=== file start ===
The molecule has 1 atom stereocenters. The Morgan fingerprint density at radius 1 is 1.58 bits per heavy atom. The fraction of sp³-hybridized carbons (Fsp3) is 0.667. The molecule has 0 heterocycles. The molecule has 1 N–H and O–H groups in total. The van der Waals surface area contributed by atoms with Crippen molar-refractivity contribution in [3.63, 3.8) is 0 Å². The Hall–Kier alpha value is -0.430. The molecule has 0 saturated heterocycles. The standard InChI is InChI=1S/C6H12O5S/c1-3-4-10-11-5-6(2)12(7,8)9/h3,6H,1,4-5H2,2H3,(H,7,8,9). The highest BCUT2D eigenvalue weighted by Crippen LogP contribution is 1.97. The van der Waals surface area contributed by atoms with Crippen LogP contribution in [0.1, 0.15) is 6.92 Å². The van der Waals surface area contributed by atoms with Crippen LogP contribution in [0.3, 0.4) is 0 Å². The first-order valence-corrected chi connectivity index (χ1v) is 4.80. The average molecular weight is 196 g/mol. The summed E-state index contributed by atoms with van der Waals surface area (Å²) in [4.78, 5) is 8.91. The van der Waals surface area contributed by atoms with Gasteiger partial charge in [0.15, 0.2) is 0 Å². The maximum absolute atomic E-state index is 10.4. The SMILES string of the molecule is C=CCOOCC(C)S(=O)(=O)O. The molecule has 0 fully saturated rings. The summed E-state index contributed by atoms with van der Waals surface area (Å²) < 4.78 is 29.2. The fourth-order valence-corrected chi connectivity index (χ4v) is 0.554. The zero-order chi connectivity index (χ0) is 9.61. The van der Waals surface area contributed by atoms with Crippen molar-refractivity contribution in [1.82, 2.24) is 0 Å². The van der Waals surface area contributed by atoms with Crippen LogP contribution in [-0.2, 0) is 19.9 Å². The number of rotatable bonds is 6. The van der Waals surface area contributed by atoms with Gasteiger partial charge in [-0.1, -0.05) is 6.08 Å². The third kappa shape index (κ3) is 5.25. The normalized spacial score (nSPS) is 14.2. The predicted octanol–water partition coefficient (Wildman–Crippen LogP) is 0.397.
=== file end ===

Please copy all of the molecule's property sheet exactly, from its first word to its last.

The molecule has 1 atom stereocenters. The Morgan fingerprint density at radius 1 is 1.58 bits per heavy atom. The fraction of sp³-hybridized carbons (Fsp3) is 0.667. The molecule has 0 heterocycles. The molecule has 1 N–H and O–H groups in total. The van der Waals surface area contributed by atoms with Crippen molar-refractivity contribution in [3.63, 3.8) is 0 Å². The Hall–Kier alpha value is -0.430. The molecule has 0 saturated heterocycles. The standard InChI is InChI=1S/C6H12O5S/c1-3-4-10-11-5-6(2)12(7,8)9/h3,6H,1,4-5H2,2H3,(H,7,8,9). The highest BCUT2D eigenvalue weighted by Crippen LogP contribution is 1.97. The van der Waals surface area contributed by atoms with Crippen LogP contribution in [0.1, 0.15) is 6.92 Å². The van der Waals surface area contributed by atoms with Crippen LogP contribution in [0.3, 0.4) is 0 Å². The first-order valence-corrected chi connectivity index (χ1v) is 4.80. The average molecular weight is 196 g/mol. The summed E-state index contributed by atoms with van der Waals surface area (Å²) in [4.78, 5) is 8.91. The van der Waals surface area contributed by atoms with Gasteiger partial charge in [0.15, 0.2) is 0 Å². The maximum absolute atomic E-state index is 10.4. The SMILES string of the molecule is C=CCOOCC(C)S(=O)(=O)O. The molecule has 0 fully saturated rings. The summed E-state index contributed by atoms with van der Waals surface area (Å²) < 4.78 is 29.2. The fourth-order valence-corrected chi connectivity index (χ4v) is 0.554. The zero-order chi connectivity index (χ0) is 9.61. The van der Waals surface area contributed by atoms with Crippen molar-refractivity contribution in [1.82, 2.24) is 0 Å². The van der Waals surface area contributed by atoms with Crippen LogP contribution in [-0.2, 0) is 19.9 Å². The number of rotatable bonds is 6. The van der Waals surface area contributed by atoms with Gasteiger partial charge in [-0.1, -0.05) is 6.08 Å². The third kappa shape index (κ3) is 5.25. The normalized spacial score (nSPS) is 14.2. The predicted octanol–water partition coefficient (Wildman–Crippen LogP) is 0.397.